Texas voters have two proposed amendments to the Texas Constitution on the ballot May 7.
Some folks have expressed confusion about what the amendments are for, and Sen. Paul Bettencourt (R-Houston), who filed the proposed amendments, has offered some explanations of each proposition, to help voters understand them
“The Secretary of State has been sending calls to my office about Propositions 1 and 2,” Bettencourt said April 8. “Many voters have been finding the ballot language confusing, and I want to clarify what these amendments actually do.”
The senator said that if Proposition 1 passes, homeowners over the age of 65 will see their “freeze values” for school taxes actually decline. Proposition 2, if it passes, “will lower independent school district property tax bills by increasing the homestead exemption that will save money for the 5.67 million homesteads in the State of Texas,” Bettencourt said.
Proposition 1, on the ballot, reads: “The constitutional amendment authorizing the legislature to provide for the reduction of the amount of a limitation on the total amount of ad valorem taxes that may be imposed for general elementary and secondary public school purposes on the residence homestead of a person who is elderly or disabled to reflect any statutory reduction from the preceding tax year in the maximum compressed rate of the maintenance and operations taxes imposed for those purposes on the homestead.”
If passed, this will benefit individuals with an over 65 or disabled exemption on their homestead; they will receive a reduction on school district property taxes. Property owners over 65 or disabled will be eligible for the same percentage reduction in their school district tax rate that every-one else received in 2019 under HB 3. On average, these households will see a $110 reduction the first year and a $125 reduction in the second year; the reduction will continue to grow each year. This amendment will become effective as of Jan. 1, 2023, if it passes.
On the ballot, Proposition 2 will read: “The constitutional amendment increasing the amount of the residence homestead exemption from ad valorem taxation for public school purposes from $25,000 to $40,000.”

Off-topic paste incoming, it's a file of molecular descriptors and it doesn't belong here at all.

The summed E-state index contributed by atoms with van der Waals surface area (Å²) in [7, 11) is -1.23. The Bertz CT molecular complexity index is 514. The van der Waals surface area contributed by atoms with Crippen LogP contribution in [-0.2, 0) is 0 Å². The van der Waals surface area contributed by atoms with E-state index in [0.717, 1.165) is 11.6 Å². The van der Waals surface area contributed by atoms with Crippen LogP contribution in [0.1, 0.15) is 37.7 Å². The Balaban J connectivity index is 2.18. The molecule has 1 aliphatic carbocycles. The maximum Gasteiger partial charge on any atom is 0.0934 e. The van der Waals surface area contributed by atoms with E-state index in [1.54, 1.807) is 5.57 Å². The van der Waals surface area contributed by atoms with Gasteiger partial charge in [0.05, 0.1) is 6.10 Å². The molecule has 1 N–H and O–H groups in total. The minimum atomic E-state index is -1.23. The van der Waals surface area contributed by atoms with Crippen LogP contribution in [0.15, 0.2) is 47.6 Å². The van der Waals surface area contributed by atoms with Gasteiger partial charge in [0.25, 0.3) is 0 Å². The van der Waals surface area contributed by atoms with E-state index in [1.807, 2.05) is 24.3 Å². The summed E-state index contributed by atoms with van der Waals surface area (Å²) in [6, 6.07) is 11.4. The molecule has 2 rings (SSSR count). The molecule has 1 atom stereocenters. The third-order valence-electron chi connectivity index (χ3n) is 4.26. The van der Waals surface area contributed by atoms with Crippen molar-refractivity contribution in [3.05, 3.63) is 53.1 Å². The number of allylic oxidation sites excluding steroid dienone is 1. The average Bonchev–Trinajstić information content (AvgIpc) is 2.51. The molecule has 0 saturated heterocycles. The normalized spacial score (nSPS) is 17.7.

Bettencourt said the intent is to help homeowners by increasing the homestead exemption amount by $15,000 per year. As a result, the average homeowner will pay $175 less in school property taxes using the statewide average rate of $1.17 per $100 of value.
This amendment would raise the homestead property tax exemption from $25,000 to $40,000.
On average, the 5.67 million homesteads in Texas will see a $175 savings in their school district tax bill at the current average statewide school property tax rate. If passed, the effective date is Jan. 1, 2022, “so homeowners will see the savings when they receive their property tax bill this fall,” said Sen. Bettencourt.
This exemption increase would be a permanent and ongoing benefit to homeowners.
The senator assures school districts that they won’t lose funding if voters approve the propositions.
“If one or both of these amendments passes, no school district will lose any revenue they are entitled to receive from the school funding formulas,” according to Bettencourt. “State dollars will replace any local dollars that a school district would otherwise lose from the passage of these amendments.”
Voters can cast ballots on these two proposed amendments to the Texas Constitution in the general elections, this Saturday, May 7.
For La Vernia-area voters — box numbers 311, 312, 313, and 415 — voting on Saturday will take place at the La Vernia Church of Christ, 131 Industrial Drive in La Vernia, from 7 a.m. to 7 p.m.